Race to open vegan cafe for Ipswich’s Saints Summer Street Market

The race is on to get Hullabaloo vegan cafe, in St Peter's Street, open for the Saints Summer Street

The race is on to get Hullabaloo vegan cafe, in St Peter's Street, open for the Saints Summer Street Market on Sunday, John Halls, left, with volunteers Sandy Armitage and Scott Watson with the hand-made sign. - Credit: Archant

Award-winning vegan cafe owners Jon Halls and Jennie Debenham are racing against time to get their new Ipswich venture open.

They have enlisted an army of friends and volunteers as they attempt to get the Hullabaloo cafe open in St Peter's Street for the Saints Summer Street Market this Sunday.

After a year of running the first Hullabaloo, in Cemetery Road, they jumped at the opportunity of moving into the town centre taking on the former Jenny Wren's Yarns shop unit.

Jon Halls said: "We are determined to be open in some form, on Sunday. We have only had it three to four weeks. There was a lot to do.

"I feel like I am surviving by the seat of my pants most of the time. It is quite stressful.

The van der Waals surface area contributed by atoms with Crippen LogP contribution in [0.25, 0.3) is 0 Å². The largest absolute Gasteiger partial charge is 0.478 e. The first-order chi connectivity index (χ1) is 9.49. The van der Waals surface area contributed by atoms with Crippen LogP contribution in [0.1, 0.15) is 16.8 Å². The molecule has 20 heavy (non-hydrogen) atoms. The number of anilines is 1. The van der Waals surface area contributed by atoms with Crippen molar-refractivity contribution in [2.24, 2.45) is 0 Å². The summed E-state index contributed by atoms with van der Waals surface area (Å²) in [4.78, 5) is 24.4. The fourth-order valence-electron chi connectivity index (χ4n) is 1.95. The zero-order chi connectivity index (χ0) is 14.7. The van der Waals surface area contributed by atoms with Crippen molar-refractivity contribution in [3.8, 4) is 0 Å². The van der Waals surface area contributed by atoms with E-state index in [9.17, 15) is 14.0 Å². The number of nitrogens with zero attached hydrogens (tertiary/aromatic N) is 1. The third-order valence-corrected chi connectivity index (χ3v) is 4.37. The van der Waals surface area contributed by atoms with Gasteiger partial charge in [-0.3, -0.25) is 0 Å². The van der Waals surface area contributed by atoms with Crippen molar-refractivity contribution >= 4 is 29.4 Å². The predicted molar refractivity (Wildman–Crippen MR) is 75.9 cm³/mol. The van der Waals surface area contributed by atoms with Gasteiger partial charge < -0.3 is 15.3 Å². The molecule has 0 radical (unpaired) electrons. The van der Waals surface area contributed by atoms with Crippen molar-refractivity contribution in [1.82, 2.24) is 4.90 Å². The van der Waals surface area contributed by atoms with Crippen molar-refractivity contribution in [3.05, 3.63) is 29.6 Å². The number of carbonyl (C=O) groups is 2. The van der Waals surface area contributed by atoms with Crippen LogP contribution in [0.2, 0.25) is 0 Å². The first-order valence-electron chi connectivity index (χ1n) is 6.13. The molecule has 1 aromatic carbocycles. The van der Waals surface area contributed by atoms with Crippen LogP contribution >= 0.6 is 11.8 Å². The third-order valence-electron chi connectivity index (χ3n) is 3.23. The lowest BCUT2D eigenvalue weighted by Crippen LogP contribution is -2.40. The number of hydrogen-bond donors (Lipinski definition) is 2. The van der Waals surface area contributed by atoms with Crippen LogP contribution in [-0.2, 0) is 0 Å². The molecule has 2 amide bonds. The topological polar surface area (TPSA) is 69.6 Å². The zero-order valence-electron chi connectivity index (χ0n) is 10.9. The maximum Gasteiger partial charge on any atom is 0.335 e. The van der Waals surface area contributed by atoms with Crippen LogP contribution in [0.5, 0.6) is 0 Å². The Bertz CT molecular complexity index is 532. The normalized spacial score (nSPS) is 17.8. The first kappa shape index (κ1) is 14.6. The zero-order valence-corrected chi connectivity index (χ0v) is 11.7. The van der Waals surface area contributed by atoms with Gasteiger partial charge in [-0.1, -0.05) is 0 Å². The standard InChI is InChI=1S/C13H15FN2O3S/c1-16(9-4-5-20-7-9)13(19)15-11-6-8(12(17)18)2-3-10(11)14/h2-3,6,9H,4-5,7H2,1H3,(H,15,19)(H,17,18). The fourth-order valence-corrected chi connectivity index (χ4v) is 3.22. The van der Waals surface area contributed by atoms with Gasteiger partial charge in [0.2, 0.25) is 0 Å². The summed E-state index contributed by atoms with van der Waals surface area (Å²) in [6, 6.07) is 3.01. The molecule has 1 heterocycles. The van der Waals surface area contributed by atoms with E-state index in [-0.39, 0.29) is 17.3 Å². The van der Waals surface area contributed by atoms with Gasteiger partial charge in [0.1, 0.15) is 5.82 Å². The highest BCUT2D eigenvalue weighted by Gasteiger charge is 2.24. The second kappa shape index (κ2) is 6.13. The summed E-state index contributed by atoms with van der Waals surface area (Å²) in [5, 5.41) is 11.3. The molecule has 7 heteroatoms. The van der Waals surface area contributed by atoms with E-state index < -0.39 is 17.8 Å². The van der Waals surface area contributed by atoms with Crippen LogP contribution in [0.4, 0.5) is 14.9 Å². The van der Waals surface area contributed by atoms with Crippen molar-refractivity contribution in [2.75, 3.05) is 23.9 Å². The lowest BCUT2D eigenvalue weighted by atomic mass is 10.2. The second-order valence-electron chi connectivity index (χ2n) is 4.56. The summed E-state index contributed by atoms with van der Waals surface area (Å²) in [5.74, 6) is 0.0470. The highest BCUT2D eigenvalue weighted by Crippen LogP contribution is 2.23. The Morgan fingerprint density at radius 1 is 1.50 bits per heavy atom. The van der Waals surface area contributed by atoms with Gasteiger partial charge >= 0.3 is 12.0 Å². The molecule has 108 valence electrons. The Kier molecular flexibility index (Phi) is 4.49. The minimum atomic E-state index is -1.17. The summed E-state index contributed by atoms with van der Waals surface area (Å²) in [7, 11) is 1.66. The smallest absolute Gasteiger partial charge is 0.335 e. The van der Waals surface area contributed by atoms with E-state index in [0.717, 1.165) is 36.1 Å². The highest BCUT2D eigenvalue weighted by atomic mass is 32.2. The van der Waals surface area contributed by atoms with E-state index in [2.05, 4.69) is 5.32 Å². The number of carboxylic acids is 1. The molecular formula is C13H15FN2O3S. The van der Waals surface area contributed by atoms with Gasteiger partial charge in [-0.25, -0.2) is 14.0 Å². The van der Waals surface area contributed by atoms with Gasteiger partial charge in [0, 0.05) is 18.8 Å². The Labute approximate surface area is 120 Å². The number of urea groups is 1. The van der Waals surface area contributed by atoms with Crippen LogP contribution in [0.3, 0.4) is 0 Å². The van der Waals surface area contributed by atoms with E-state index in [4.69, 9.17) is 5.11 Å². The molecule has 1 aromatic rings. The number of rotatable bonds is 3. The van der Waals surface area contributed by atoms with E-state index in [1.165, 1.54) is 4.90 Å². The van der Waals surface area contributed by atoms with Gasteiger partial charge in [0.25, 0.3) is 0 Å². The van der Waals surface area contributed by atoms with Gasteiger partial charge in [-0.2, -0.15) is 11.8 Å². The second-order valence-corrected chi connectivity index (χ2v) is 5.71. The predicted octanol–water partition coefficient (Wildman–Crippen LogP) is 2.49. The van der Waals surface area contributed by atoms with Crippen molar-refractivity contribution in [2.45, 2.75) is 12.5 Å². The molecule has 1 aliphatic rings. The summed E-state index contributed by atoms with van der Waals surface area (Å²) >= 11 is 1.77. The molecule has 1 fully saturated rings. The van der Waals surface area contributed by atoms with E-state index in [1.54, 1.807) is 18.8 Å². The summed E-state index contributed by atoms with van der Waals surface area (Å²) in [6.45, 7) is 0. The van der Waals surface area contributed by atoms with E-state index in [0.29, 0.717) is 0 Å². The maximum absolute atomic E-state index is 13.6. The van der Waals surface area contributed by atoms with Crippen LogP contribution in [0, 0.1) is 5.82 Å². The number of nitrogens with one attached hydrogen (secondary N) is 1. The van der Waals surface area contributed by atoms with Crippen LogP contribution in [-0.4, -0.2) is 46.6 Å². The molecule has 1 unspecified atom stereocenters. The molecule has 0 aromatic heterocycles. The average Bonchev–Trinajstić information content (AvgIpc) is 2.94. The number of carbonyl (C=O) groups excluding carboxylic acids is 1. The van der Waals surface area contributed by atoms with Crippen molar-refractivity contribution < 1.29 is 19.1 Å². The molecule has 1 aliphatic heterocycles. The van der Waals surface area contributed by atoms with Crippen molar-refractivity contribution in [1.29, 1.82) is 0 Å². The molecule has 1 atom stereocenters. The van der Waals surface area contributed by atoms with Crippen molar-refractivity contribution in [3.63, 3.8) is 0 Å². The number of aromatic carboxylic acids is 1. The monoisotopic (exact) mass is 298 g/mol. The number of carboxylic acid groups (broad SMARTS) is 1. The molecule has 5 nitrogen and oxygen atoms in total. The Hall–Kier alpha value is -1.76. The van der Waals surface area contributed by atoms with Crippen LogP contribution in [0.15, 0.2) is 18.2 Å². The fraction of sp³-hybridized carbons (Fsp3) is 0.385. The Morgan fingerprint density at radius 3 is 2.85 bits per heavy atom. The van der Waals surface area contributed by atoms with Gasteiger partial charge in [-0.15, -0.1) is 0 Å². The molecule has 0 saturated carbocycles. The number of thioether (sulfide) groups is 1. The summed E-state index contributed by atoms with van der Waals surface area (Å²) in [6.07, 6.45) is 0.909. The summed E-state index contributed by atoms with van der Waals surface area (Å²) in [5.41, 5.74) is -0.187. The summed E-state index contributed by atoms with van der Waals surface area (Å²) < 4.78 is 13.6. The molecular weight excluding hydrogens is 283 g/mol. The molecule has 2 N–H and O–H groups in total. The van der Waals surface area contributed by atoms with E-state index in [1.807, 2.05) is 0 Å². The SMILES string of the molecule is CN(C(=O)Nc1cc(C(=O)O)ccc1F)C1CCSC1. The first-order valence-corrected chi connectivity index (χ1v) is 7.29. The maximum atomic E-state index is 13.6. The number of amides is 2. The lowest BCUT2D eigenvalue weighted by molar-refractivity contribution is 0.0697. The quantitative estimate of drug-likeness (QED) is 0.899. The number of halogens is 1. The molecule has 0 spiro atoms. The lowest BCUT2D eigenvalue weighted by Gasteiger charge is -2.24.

"It still feels like a building site and we have got four days to go.

"We have had a massive team of volunteers and helpers. They have come out of the woodwork to help us. Some have helped physically, some with moral support. We are very grateful. The professionals have been brilliant too."

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The couple originally launched their vegan cafe away from the town centre. This year it won the Best Coffee and Tea Shop Award in the EAT Suffolk Food and Drink Awards.

He added:"We wanted to find somewhere in the town centre, with more footfall. The Saints is the ideal area for us."

It needed conversion for the new use, he said, putting in a kitchen, flooring, a new door, a water heater, upgraded plumbing and wiring.

"We have a coffee tasting on Sunday, between seven different blends, and the choice of Bird and Wild coffee was unanimous," Jon added.

"It encourages biodiversity and a 6% donation from the profits goes to RSPB."

Inside there is a strong emphasis on environmental impact as well as upcycling furniture and equipment.

"I think we are the auctioneers best friends," he said. "I think the only thing we bought new was one of the sinks, because of the dimensions.

"All the electricals are recycled. Some of the crockery is from a cafe that closed down."

He has made tables out of wrought iron bases and rescued timber, sanded and polished.

The counters are being made from old scaffold boards and the chairs are also being re-upholstered.

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